Credit: Holly Weaber, Certified Positive Discipline Educator
Routines give children a sense of safety and control over their own lives. When routines are consistent, a child can learn what to do and how to do it all by themselves which builds a sense
of responsibility and independence.
Does your child refuse everyday to do’s?
Try a routine chart. You can create a chart for a daily routine or “mini routines” for specific times of the day such as; morning, after school, or bedtime. Sit down with your child and ask questions, “what do you do first?” and “what comes next?” Once you have established the routine you can take pictures of your child doing the things listed. You can use an instant camera or print pictures from your phone. Put the pictures in order on a poster board and have your child decorate it. Your child can write out what they are doing in the pictures on their own or with your help. The more they contribute to creating the chart the more interested they will be in using it. Post it at eye level somewhere your child will see it often.
Let the routine be the boss!
You can invite cooperation with your child by stepping back and letting the routine be the boss. When your child wants to skip the routine and go straight to doing what they want to do, instead of giving reminders you can say, “what is on your routine?” or “where are you at with your routine?” It reduces power struggles because you aren’t the one telling them what to do and it puts your child in the role of being responsible for themselves instead of you – and that’s what we want, right!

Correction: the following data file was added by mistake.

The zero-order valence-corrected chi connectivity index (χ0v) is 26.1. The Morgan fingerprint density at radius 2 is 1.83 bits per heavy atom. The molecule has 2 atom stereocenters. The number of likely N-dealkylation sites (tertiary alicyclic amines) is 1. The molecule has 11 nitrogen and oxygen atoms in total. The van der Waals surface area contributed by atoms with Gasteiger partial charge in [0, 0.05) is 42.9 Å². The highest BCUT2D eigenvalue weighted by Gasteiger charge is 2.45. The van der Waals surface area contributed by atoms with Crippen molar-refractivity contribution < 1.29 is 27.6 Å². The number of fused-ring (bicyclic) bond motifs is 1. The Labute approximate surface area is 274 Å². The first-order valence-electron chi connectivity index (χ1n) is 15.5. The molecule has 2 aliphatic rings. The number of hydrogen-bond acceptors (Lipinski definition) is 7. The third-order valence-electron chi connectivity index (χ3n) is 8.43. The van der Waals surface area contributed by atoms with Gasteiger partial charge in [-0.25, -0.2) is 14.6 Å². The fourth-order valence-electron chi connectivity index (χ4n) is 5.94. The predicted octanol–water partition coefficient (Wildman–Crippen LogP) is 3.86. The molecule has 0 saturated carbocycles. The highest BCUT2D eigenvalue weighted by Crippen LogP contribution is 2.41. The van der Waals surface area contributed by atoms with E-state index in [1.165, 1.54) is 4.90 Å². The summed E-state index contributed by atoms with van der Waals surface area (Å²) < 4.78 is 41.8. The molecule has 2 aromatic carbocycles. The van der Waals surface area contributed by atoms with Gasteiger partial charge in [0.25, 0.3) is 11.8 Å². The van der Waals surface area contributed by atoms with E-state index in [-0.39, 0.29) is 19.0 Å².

Practice, practice, practice.
Parenting can be so challenging and trying something new can seem to make a situation even more challenging. Remember to practice and remember that it takes time to learn new skills. But the time you take now will save you later and the effort you make will help your child to practice self-control and lead to resiliency. You can do it!
Holly can be contacted at [email protected] for any further questions.